Why London 2012 is about the money, money, money
Could Mark Ritson have spoken too soon when he voiced his incredulity at Locog’s abilities?
In previous columns in the run-up to this 30th Olympiad, your humble columnist may have given you the impression that he had no confidence whatsoever in the ability of Locog to run a successful Olympic Games. Clearly, my lack of faith was entirely mistaken and everyone working for Locog is a total genius.
While I still maintain that Wenlock, the Games’ mascot, looks like a male appendage and that Locog’s ridiculous pre-Game restrictions on the use of the Olympic logo were thoroughly self-defeating, all that has now been swept away in a haze of glory and brilliantly executed event management.
But was it all worth it?
I ask this question not in a rhetorical manner or with even with the faintest hint of cynicism. If I was a columnist for The Times or The Sun I’d be shovelling on the platitudes and stretching the metaphors to breaking point this week. But this is Marketing Week and, like all good marketers, I must turn my attention from the amazing experiences of the past two weeks and towards the thorny issue of return on investment.
You can’t be a decent marketer without being able to demonstrate ROI. Cliché-ridden, old school marketers at this point will defer to John Wanamaker’s famous inability to work out which half of his marketing budget was working. Well, Wanamaker should have been fired because any decent brand manager can show you that the investments they have made in marketing are indeed producing the promised results or they should not be given the money in the first place.
With the execution box well and truly ticked, the big question we should be asking of London 2012 is whether it will generate sufficient ROI. We know what the ‘I’ is: the Games cost the UK taxpayer a grand sum of £9bn. The more vexing question is whether we’ll get a suitable ‘R’ from this amount. To do that we must follow the tried and true approach to ROI calculation.
First, we have to detach from all the emotional stuff. There are too many marketers who lose themselves in the punch of their ad campaign and lose perspective on the strategy behind the communications. So put the Spice Girls, Mo Farah and all those fireworks to one side. Consumers are meant to lose themselves in an event, marketers stay behind the curtain and keep an eye on all the joysticks.
Public support for the Games rose to 55 per cent but how enduring will that support be over the coming difficult economic months?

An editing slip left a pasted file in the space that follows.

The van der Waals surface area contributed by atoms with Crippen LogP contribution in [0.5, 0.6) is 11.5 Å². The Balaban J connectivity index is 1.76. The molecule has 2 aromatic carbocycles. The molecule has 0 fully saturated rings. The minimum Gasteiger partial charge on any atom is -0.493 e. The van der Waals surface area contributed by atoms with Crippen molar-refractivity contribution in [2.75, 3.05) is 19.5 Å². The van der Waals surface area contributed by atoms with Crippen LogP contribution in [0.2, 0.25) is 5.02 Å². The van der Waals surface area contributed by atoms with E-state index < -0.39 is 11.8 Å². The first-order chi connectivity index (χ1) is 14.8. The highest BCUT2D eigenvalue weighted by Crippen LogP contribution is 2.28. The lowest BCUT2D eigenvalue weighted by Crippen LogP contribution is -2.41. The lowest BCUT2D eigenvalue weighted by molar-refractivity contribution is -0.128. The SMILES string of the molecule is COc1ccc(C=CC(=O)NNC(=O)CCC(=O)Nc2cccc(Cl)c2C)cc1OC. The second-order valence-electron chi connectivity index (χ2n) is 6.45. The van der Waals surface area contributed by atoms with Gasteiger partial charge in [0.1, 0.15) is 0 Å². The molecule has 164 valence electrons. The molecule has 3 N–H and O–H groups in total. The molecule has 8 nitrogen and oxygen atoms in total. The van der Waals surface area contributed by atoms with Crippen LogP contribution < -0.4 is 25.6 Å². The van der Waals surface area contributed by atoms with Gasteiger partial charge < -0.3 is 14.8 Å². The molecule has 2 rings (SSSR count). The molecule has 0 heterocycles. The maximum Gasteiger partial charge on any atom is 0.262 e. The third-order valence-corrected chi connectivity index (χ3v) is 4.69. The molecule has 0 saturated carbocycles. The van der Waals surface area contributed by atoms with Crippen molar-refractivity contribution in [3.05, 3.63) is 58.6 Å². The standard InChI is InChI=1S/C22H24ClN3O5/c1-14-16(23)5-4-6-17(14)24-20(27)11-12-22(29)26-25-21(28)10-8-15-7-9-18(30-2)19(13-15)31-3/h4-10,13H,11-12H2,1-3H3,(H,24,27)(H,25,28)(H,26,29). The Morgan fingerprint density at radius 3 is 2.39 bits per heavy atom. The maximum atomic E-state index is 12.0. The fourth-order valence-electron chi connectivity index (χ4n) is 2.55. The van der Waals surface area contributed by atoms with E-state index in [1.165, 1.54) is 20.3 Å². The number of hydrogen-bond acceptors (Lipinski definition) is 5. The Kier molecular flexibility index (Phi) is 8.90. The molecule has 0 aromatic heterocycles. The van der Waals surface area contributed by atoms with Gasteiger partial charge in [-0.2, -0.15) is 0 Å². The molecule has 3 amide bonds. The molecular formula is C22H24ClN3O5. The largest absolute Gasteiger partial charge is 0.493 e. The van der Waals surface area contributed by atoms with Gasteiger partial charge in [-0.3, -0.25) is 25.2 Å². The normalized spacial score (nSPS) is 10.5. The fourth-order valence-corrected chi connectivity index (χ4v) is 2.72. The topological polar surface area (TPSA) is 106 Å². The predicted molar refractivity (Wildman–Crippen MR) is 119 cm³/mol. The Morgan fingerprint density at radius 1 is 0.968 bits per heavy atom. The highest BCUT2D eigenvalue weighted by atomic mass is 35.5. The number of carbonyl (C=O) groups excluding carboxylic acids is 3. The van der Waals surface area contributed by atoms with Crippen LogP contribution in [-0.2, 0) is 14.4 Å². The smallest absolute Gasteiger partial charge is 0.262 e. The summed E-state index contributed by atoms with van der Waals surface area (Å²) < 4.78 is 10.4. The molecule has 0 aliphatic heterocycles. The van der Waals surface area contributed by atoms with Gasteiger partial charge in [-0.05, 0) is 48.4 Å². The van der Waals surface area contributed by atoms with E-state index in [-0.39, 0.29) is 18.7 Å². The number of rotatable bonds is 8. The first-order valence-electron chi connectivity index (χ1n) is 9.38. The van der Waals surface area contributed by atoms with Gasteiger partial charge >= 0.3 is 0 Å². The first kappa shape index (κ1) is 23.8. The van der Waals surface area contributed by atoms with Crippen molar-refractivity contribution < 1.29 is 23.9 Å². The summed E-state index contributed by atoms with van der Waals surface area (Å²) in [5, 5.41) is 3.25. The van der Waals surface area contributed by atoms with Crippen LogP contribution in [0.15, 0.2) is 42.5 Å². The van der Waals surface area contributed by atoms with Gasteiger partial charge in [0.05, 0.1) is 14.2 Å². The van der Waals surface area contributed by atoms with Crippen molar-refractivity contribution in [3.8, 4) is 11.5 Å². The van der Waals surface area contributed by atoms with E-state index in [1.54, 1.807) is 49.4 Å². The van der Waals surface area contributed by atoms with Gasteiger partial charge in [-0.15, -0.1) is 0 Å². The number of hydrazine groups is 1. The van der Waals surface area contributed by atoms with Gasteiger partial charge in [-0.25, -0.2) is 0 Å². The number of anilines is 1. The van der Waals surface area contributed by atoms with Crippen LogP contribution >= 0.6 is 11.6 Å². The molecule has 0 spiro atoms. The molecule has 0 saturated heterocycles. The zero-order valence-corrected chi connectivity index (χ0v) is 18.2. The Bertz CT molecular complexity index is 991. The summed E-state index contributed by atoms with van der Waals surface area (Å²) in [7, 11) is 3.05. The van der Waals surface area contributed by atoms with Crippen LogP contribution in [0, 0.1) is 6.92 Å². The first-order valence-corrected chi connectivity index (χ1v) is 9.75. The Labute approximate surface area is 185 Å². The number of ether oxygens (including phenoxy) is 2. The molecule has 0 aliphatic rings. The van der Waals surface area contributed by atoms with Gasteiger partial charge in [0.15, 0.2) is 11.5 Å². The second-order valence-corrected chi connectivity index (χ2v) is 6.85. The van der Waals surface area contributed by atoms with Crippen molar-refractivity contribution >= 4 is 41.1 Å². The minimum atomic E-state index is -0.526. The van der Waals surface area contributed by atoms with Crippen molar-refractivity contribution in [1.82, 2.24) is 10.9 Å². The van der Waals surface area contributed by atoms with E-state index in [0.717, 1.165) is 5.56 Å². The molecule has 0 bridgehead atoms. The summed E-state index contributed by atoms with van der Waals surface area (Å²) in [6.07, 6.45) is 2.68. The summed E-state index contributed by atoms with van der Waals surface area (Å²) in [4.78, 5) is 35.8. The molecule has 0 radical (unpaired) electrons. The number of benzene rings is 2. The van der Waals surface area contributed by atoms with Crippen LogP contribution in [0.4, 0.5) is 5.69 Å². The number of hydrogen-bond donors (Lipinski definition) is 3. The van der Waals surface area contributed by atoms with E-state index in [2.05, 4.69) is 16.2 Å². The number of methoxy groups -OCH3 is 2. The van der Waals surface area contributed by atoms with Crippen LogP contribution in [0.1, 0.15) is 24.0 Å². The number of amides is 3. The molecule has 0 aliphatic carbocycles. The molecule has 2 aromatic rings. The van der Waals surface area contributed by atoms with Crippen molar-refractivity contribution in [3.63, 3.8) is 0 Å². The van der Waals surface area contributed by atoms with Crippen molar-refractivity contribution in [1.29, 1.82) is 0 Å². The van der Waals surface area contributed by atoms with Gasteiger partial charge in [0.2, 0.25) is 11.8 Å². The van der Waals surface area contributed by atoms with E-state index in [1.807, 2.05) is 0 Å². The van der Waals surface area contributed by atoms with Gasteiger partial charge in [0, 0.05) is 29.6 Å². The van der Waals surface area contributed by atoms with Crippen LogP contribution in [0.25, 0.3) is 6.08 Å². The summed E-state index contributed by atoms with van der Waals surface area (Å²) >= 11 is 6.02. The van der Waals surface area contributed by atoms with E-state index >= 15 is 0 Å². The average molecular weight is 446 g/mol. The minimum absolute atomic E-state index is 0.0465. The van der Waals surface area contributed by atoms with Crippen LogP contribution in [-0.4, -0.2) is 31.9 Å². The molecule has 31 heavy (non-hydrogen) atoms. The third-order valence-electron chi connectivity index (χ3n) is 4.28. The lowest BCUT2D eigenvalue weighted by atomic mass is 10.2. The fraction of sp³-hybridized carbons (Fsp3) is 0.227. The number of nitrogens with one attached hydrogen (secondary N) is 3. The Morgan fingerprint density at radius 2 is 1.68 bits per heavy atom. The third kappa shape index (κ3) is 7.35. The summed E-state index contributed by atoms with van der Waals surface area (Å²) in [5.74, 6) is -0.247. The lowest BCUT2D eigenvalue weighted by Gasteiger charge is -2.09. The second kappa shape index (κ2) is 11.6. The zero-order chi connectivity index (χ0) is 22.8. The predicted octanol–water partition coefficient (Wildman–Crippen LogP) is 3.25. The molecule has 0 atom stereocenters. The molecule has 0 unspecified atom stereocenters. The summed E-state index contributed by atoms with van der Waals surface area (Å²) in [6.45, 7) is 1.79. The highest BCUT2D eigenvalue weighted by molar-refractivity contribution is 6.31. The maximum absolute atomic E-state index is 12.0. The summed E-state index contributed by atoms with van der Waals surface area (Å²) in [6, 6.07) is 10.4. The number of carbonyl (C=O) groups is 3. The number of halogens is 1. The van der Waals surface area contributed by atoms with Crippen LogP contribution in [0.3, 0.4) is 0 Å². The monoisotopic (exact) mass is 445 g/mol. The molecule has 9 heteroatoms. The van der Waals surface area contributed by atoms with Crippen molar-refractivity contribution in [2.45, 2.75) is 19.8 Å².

Next, we have to review the strategic rationale that drove the investment in the first place. This is a hard one for London 2012 because people had very different priorities for the Games.
For prime minister David Cameron, the Games were designed to bring the nations of the UK closer together. “It’s a Britain where English, Scottish, Welsh and Northern Irish compete in one team and drape themselves in one flag,” was his triumphant conclusion on Monday. For London mayor Boris Johnson, the Games were, not surprisingly, about asserting the supremacy of London as the premier capital city: “London has put on a dazzling face to the global audience. For the first time since the end of the empire, it truly feels like the capital of the world.”
Culture secretary Jeremy Hunt was more practically concerned with public perception of the event and the degree to which Brits believed this was “everyone’s Games” and worth the huge cost.
You can always spot a good marketer because not only do they have clear objectives, they have also measured the pre-existing and post-activity levels that their campaign was designed to target. There is no point aiming to build brand awareness and measuring it after the execution if you didn’t measure the level before you began.
We will have to wait for the data that demonstrates that, post-2012, the UK is a more harmonious nation and London a more dominant capital. But we can examine Hunt’s stated objective because we have both benchmark and outcome data for the public support for the Games.
Four months before the Games began, only 40 per cent of the British public believed the Games were worth the expense. That figure had risen to 55 per cent on the Friday before the Games ended, according to an ICM poll for The Guardian. While that’s an impressive attitude shift, it’s likely to be the zenith of public support. And how enduring will that support be over the coming difficult economic months and years ahead now that the UK has spent the money on its golden fortnight?
The final, and most important part of the ROI calculation is the opportunity cost. Of course the 2012 Games have been good for the UK. The key question is whether the £9bn could have been spent in a better manner for the good of the country. To put it more bluntly, was it worth spending millions on an event to celebrate the NHS in Danny Boyle’s amazing opening ceremony or would that money have been better spent supporting some of our ailing hospitals?
Jessie J might have sang on Sunday night that “It’s not about the money, money, money” but she entered the stadium in a Rolls Royce paid for by the British taxpayer. I ask again: was it worth it?